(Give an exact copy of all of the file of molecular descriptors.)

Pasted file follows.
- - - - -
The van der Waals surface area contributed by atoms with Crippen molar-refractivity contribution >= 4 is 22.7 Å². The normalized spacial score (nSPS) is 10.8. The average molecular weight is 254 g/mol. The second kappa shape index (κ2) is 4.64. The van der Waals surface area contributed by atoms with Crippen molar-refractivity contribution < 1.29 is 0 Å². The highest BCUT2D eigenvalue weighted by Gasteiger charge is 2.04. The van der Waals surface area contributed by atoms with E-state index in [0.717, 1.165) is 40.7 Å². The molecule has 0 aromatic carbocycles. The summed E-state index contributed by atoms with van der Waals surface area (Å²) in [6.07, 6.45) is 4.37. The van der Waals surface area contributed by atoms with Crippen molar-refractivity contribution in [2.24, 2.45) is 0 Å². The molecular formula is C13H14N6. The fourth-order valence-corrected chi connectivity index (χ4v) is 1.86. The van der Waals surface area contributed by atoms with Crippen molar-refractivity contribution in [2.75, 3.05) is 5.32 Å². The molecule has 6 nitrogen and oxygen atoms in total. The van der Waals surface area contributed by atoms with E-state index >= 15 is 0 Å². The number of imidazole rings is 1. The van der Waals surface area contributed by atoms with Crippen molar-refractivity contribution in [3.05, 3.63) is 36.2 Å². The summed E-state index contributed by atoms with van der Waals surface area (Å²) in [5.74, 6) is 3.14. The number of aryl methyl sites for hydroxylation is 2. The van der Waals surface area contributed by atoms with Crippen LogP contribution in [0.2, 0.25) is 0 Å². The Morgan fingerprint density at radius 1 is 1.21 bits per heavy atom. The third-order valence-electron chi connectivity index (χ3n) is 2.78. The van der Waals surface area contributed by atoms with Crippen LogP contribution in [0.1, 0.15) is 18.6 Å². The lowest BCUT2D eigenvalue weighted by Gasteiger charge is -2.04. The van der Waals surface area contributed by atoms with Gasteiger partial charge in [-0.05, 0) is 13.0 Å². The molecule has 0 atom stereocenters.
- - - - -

The van der Waals surface area contributed by atoms with Crippen molar-refractivity contribution >= 4 is 22.7 Å². The normalized spacial score (nSPS) is 10.8. The average molecular weight is 254 g/mol. The second kappa shape index (κ2) is 4.64. The van der Waals surface area contributed by atoms with Crippen molar-refractivity contribution < 1.29 is 0 Å². The highest BCUT2D eigenvalue weighted by Gasteiger charge is 2.04. The van der Waals surface area contributed by atoms with E-state index in [0.717, 1.165) is 40.7 Å². The molecule has 0 aromatic carbocycles. The summed E-state index contributed by atoms with van der Waals surface area (Å²) in [6.07, 6.45) is 4.37. The van der Waals surface area contributed by atoms with Crippen molar-refractivity contribution in [2.24, 2.45) is 0 Å². The molecular formula is C13H14N6. The fourth-order valence-corrected chi connectivity index (χ4v) is 1.86. The van der Waals surface area contributed by atoms with Crippen molar-refractivity contribution in [2.75, 3.05) is 5.32 Å². The molecule has 6 nitrogen and oxygen atoms in total. The van der Waals surface area contributed by atoms with E-state index >= 15 is 0 Å². The number of imidazole rings is 1. The van der Waals surface area contributed by atoms with Crippen molar-refractivity contribution in [3.05, 3.63) is 36.2 Å². The summed E-state index contributed by atoms with van der Waals surface area (Å²) in [5.74, 6) is 3.14. The number of aryl methyl sites for hydroxylation is 2. The van der Waals surface area contributed by atoms with Crippen LogP contribution in [0.2, 0.25) is 0 Å². The Morgan fingerprint density at radius 1 is 1.21 bits per heavy atom. The third-order valence-electron chi connectivity index (χ3n) is 2.78. The van der Waals surface area contributed by atoms with Crippen LogP contribution in [0.1, 0.15) is 18.6 Å². The lowest BCUT2D eigenvalue weighted by Gasteiger charge is -2.04. The van der Waals surface area contributed by atoms with Gasteiger partial charge in [-0.05, 0) is 13.0 Å². The molecule has 0 atom stereocenters.